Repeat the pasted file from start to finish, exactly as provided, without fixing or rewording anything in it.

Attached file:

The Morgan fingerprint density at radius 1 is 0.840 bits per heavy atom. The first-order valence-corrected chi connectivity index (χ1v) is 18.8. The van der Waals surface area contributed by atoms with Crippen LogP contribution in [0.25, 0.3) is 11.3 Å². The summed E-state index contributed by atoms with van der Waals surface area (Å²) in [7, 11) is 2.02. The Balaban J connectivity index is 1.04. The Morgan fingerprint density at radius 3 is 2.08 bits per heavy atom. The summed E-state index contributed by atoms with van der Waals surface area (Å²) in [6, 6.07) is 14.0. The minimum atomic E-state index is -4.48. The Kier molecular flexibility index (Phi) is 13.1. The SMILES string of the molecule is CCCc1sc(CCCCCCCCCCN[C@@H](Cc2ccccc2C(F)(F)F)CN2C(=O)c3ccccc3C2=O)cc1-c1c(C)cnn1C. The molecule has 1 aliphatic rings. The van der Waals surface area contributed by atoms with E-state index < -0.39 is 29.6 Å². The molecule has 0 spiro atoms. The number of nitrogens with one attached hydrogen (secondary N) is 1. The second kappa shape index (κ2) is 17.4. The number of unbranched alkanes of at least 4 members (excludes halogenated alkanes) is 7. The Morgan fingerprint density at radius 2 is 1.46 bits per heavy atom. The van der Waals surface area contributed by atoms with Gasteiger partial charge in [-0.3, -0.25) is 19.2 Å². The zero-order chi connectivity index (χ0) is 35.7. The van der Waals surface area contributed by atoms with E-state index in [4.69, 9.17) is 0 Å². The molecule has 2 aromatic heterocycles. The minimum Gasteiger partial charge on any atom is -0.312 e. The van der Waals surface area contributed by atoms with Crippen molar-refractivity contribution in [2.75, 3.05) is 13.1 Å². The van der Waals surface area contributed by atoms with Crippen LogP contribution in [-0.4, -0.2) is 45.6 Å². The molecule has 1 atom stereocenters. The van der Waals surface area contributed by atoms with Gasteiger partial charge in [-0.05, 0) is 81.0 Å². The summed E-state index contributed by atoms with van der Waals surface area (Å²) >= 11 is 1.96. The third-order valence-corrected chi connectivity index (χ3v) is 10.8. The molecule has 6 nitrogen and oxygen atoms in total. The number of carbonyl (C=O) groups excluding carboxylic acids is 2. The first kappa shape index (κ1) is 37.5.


The Morgan fingerprint density at radius 1 is 0.840 bits per heavy atom. The first-order valence-corrected chi connectivity index (χ1v) is 18.8. The van der Waals surface area contributed by atoms with Crippen LogP contribution in [0.25, 0.3) is 11.3 Å². The summed E-state index contributed by atoms with van der Waals surface area (Å²) in [7, 11) is 2.02. The Balaban J connectivity index is 1.04. The Morgan fingerprint density at radius 3 is 2.08 bits per heavy atom. The summed E-state index contributed by atoms with van der Waals surface area (Å²) in [6, 6.07) is 14.0. The minimum atomic E-state index is -4.48. The Kier molecular flexibility index (Phi) is 13.1. The SMILES string of the molecule is CCCc1sc(CCCCCCCCCCN[C@@H](Cc2ccccc2C(F)(F)F)CN2C(=O)c3ccccc3C2=O)cc1-c1c(C)cnn1C. The molecule has 1 aliphatic rings. The van der Waals surface area contributed by atoms with E-state index < -0.39 is 29.6 Å². The molecule has 0 spiro atoms. The number of nitrogens with one attached hydrogen (secondary N) is 1. The second kappa shape index (κ2) is 17.4. The number of unbranched alkanes of at least 4 members (excludes halogenated alkanes) is 7. The Morgan fingerprint density at radius 2 is 1.46 bits per heavy atom. The van der Waals surface area contributed by atoms with Gasteiger partial charge in [-0.3, -0.25) is 19.2 Å². The zero-order chi connectivity index (χ0) is 35.7. The van der Waals surface area contributed by atoms with E-state index in [4.69, 9.17) is 0 Å². The molecule has 2 aromatic heterocycles. The minimum Gasteiger partial charge on any atom is -0.312 e. The van der Waals surface area contributed by atoms with Crippen molar-refractivity contribution in [2.75, 3.05) is 13.1 Å². The van der Waals surface area contributed by atoms with Crippen LogP contribution in [-0.4, -0.2) is 45.6 Å². The molecule has 1 atom stereocenters. The van der Waals surface area contributed by atoms with Gasteiger partial charge in [-0.05, 0) is 81.0 Å². The summed E-state index contributed by atoms with van der Waals surface area (Å²) >= 11 is 1.96. The third-order valence-corrected chi connectivity index (χ3v) is 10.8. The molecule has 6 nitrogen and oxygen atoms in total. The number of carbonyl (C=O) groups excluding carboxylic acids is 2. The first kappa shape index (κ1) is 37.5.